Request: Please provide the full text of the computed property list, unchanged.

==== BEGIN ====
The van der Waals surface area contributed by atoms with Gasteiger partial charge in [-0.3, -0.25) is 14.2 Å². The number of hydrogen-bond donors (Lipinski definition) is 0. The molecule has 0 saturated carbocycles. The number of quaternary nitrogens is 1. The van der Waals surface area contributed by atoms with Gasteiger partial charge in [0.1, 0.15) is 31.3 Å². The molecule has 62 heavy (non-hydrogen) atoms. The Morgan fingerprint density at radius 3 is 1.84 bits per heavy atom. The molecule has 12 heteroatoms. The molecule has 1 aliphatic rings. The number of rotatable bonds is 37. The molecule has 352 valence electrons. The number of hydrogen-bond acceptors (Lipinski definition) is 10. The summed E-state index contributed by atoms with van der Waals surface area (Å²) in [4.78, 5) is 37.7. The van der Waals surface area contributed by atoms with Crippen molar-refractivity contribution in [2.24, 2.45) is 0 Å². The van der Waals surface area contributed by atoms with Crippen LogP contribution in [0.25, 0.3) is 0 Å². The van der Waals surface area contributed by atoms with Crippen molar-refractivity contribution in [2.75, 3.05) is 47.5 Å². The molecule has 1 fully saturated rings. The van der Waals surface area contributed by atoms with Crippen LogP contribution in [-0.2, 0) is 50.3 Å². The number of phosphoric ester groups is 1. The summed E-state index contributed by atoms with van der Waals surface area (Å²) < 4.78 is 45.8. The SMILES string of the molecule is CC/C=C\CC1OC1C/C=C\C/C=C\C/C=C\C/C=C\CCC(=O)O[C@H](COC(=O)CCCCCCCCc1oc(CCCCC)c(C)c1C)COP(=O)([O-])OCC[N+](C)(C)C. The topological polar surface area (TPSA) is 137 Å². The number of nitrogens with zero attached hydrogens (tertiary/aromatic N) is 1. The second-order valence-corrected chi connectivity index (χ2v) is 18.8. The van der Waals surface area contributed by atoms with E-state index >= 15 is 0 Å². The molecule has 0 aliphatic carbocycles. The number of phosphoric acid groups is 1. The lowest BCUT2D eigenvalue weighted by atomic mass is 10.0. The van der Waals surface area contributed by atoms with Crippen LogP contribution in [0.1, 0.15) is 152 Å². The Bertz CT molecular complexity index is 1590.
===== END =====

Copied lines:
The van der Waals surface area contributed by atoms with Gasteiger partial charge in [-0.3, -0.25) is 14.2 Å². The number of hydrogen-bond donors (Lipinski definition) is 0. The molecule has 0 saturated carbocycles. The number of quaternary nitrogens is 1. The van der Waals surface area contributed by atoms with Gasteiger partial charge in [0.1, 0.15) is 31.3 Å². The molecule has 62 heavy (non-hydrogen) atoms. The Morgan fingerprint density at radius 3 is 1.84 bits per heavy atom. The molecule has 12 heteroatoms. The molecule has 1 aliphatic rings. The number of rotatable bonds is 37. The molecule has 352 valence electrons. The number of hydrogen-bond acceptors (Lipinski definition) is 10. The summed E-state index contributed by atoms with van der Waals surface area (Å²) in [4.78, 5) is 37.7. The van der Waals surface area contributed by atoms with Crippen molar-refractivity contribution in [2.24, 2.45) is 0 Å². The van der Waals surface area contributed by atoms with Crippen LogP contribution in [0.25, 0.3) is 0 Å². The van der Waals surface area contributed by atoms with Crippen molar-refractivity contribution in [2.75, 3.05) is 47.5 Å². The molecule has 1 fully saturated rings. The van der Waals surface area contributed by atoms with Crippen LogP contribution in [-0.2, 0) is 50.3 Å². The number of phosphoric ester groups is 1. The summed E-state index contributed by atoms with van der Waals surface area (Å²) < 4.78 is 45.8. The SMILES string of the molecule is CC/C=C\CC1OC1C/C=C\C/C=C\C/C=C\C/C=C\CCC(=O)O[C@H](COC(=O)CCCCCCCCc1oc(CCCCC)c(C)c1C)COP(=O)([O-])OCC[N+](C)(C)C. The topological polar surface area (TPSA) is 137 Å². The number of nitrogens with zero attached hydrogens (tertiary/aromatic N) is 1. The second-order valence-corrected chi connectivity index (χ2v) is 18.8. The van der Waals surface area contributed by atoms with E-state index >= 15 is 0 Å². The molecule has 0 aliphatic carbocycles. The number of phosphoric acid groups is 1. The lowest BCUT2D eigenvalue weighted by atomic mass is 10.0. The van der Waals surface area contributed by atoms with Crippen LogP contribution in [0.1, 0.15) is 152 Å². The Bertz CT molecular complexity index is 1590.